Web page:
Man jailed for using supervisor's credit card, spending S$3,300 on Grab rides and food deliveries
SINGAPORE: After obtaining his supervisor's credit card details to order food for a farewell party at work, a man continued to use the details for his own food deliveries and Grab rides, spending more than S$3,300 in under two months.
David Lloyd Gomez, 27, was sentenced to two months' jail on Monday (Nov 29) for one count of unauthorised access to computer material.
The court heard that Gomez worked as an administrative clerk at a company, under the supervision of the victim, a 31-year-old sales manager.
He registered for a Grab account in February 2019 but did not have a card saved to his account initially. He made payments in cash as he did not have a credit card.
On Jun 28, 2019, his company arranged a farewell event for a colleague. Gomez's supervisor passed her credit card details to him so he could make payment for the GrabFood delivery for the event.
Gomez topped up S$150 in GrabPay credits on his account, with the victim's consent. However, he eventually cancelled the order as it took too long to arrive.
He returned his supervisor the S$150, but retained her credit card details.
A few days after the farewell party, Gomez decided to book a Grab ride and noticed that his supervisor's details were still saved on his account. He used her credit card to book the ride, despite knowing he was unauthorised to do so.
The victim was unaware of this, and Gomez continued to use her credit card to make payments for Grab rides and food deliveries.
Between Jul 2 and Aug 24 in 2019, Gomez made 182 transactions on his Grab account using the victim's credit card, totalling S$3,342.
He would take Grab rides to various places including to his girlfriend's home, as well as for rides from his home to his workplace. On each occasion, he had the option of changing his payment method, but he did not do so.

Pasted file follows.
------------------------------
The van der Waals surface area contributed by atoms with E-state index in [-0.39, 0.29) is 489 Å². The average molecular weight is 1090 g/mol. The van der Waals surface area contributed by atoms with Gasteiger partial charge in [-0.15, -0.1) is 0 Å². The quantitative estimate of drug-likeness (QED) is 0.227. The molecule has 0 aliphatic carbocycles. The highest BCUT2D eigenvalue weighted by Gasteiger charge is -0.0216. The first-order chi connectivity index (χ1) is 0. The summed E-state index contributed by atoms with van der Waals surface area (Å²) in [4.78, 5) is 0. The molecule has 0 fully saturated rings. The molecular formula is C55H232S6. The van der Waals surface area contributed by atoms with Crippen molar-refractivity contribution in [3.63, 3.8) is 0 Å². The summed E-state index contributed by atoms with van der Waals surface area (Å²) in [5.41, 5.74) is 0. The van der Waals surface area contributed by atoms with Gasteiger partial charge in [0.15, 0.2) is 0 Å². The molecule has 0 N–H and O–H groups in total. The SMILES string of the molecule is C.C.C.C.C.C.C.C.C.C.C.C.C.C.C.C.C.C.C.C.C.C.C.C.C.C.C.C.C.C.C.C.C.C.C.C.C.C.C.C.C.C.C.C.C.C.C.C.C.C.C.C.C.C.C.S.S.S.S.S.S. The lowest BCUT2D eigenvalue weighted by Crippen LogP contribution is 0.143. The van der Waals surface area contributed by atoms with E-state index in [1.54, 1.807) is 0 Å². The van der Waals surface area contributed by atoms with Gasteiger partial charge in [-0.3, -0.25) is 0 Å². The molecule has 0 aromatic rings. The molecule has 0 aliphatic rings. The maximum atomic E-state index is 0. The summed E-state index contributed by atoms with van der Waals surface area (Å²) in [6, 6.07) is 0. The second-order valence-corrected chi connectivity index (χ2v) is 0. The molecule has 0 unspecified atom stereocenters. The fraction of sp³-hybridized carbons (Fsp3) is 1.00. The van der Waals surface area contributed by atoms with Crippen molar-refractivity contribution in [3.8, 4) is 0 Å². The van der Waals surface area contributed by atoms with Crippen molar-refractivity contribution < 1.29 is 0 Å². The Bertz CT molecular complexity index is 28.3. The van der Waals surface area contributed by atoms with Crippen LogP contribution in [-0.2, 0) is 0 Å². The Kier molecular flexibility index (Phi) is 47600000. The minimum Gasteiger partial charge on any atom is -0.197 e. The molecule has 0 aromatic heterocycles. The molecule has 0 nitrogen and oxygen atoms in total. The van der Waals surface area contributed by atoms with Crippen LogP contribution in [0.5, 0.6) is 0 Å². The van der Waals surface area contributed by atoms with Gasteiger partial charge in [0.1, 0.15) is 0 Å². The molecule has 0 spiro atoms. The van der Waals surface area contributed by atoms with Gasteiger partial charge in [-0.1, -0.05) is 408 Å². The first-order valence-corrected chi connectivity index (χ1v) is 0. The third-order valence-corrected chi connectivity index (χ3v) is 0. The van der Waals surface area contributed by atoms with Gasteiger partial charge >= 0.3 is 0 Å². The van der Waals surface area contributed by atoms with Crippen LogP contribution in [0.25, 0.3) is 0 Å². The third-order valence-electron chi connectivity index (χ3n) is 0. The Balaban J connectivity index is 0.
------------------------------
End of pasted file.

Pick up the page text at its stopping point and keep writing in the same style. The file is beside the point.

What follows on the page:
On Aug 24, 2019, the victim checked her bank statements and discovered the unauthorised transactions. She called her bank and cancelled the card that same day, before lodging a police report.
Gomez has made full restitution to the victim.
The prosecutor asked for at least two months' jail, saying that Gomez was "motivated by greed" and was persistent in his offending. He stopped only because a police report was lodged, and the total amount involved is "not a small sum", said the prosecutor.
Lawyer Peter Fernando agreed on the jail term asked for, but highlighted that his client made full restitution to the victim even before he was charged in court.
He said Gomez had a good relationship with the victim, who was his mentor, and he "never wanted to jeopardise his working relationship with her or to disappoint her".
He has no prior convictions and makes "a solemn promise ... that he will never reoffend", said the lawyer.
He asked for a deferment of one week as Gomez, who is switching from part-time studies to full-time, is waiting to sign off on a revised enrolment contract from his university.
The judge granted his application and ordered the jail term to begin on Dec 6.
For unauthorised access to computer material, Gomez could have been jailed up to two years, fined up to S$5,000, or both.